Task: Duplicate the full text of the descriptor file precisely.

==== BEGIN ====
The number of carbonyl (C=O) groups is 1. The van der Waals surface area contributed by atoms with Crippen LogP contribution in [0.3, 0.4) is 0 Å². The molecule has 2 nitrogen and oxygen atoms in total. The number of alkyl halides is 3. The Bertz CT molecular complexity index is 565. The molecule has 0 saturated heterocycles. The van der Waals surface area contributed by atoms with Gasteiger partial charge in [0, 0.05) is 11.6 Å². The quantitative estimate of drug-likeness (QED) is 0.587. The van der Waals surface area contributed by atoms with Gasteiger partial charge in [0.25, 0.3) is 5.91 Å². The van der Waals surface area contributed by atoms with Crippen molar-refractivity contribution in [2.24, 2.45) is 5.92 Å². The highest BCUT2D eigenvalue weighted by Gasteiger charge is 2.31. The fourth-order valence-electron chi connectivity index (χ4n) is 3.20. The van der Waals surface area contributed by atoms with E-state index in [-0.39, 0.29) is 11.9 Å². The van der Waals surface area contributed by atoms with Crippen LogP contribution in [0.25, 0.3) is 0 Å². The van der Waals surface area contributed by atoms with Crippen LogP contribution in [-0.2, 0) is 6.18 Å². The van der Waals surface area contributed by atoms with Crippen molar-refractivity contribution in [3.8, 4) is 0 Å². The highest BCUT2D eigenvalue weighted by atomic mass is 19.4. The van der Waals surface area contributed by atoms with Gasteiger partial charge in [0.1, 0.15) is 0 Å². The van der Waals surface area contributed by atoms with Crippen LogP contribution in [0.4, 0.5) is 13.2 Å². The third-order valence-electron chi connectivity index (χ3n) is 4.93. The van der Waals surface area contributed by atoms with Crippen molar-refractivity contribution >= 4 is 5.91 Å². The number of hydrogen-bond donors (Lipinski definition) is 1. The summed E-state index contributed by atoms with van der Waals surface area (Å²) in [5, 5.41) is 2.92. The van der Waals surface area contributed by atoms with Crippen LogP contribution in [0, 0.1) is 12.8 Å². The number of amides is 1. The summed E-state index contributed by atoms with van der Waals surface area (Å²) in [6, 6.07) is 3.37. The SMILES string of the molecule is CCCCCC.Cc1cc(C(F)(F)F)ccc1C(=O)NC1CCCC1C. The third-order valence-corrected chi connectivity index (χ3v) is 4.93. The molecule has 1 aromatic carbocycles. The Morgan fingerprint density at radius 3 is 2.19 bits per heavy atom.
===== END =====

The number of carbonyl (C=O) groups is 1. The van der Waals surface area contributed by atoms with Crippen LogP contribution in [0.3, 0.4) is 0 Å². The molecule has 2 nitrogen and oxygen atoms in total. The number of alkyl halides is 3. The Bertz CT molecular complexity index is 565. The molecule has 0 saturated heterocycles. The van der Waals surface area contributed by atoms with Gasteiger partial charge in [0, 0.05) is 11.6 Å². The quantitative estimate of drug-likeness (QED) is 0.587. The van der Waals surface area contributed by atoms with Gasteiger partial charge in [0.25, 0.3) is 5.91 Å². The van der Waals surface area contributed by atoms with Crippen molar-refractivity contribution in [2.24, 2.45) is 5.92 Å². The highest BCUT2D eigenvalue weighted by Gasteiger charge is 2.31. The fourth-order valence-electron chi connectivity index (χ4n) is 3.20. The van der Waals surface area contributed by atoms with E-state index in [-0.39, 0.29) is 11.9 Å². The van der Waals surface area contributed by atoms with Crippen LogP contribution in [0.25, 0.3) is 0 Å². The van der Waals surface area contributed by atoms with Crippen LogP contribution in [-0.2, 0) is 6.18 Å². The van der Waals surface area contributed by atoms with Crippen molar-refractivity contribution in [3.8, 4) is 0 Å². The highest BCUT2D eigenvalue weighted by atomic mass is 19.4. The van der Waals surface area contributed by atoms with Gasteiger partial charge in [0.1, 0.15) is 0 Å². The van der Waals surface area contributed by atoms with Crippen LogP contribution in [0.4, 0.5) is 13.2 Å². The third-order valence-electron chi connectivity index (χ3n) is 4.93. The van der Waals surface area contributed by atoms with Crippen molar-refractivity contribution >= 4 is 5.91 Å². The number of hydrogen-bond donors (Lipinski definition) is 1. The summed E-state index contributed by atoms with van der Waals surface area (Å²) in [5, 5.41) is 2.92. The van der Waals surface area contributed by atoms with Crippen LogP contribution in [0, 0.1) is 12.8 Å². The number of amides is 1. The summed E-state index contributed by atoms with van der Waals surface area (Å²) in [6, 6.07) is 3.37. The SMILES string of the molecule is CCCCCC.Cc1cc(C(F)(F)F)ccc1C(=O)NC1CCCC1C. The third-order valence-corrected chi connectivity index (χ3v) is 4.93. The molecule has 1 aromatic carbocycles. The Morgan fingerprint density at radius 3 is 2.19 bits per heavy atom.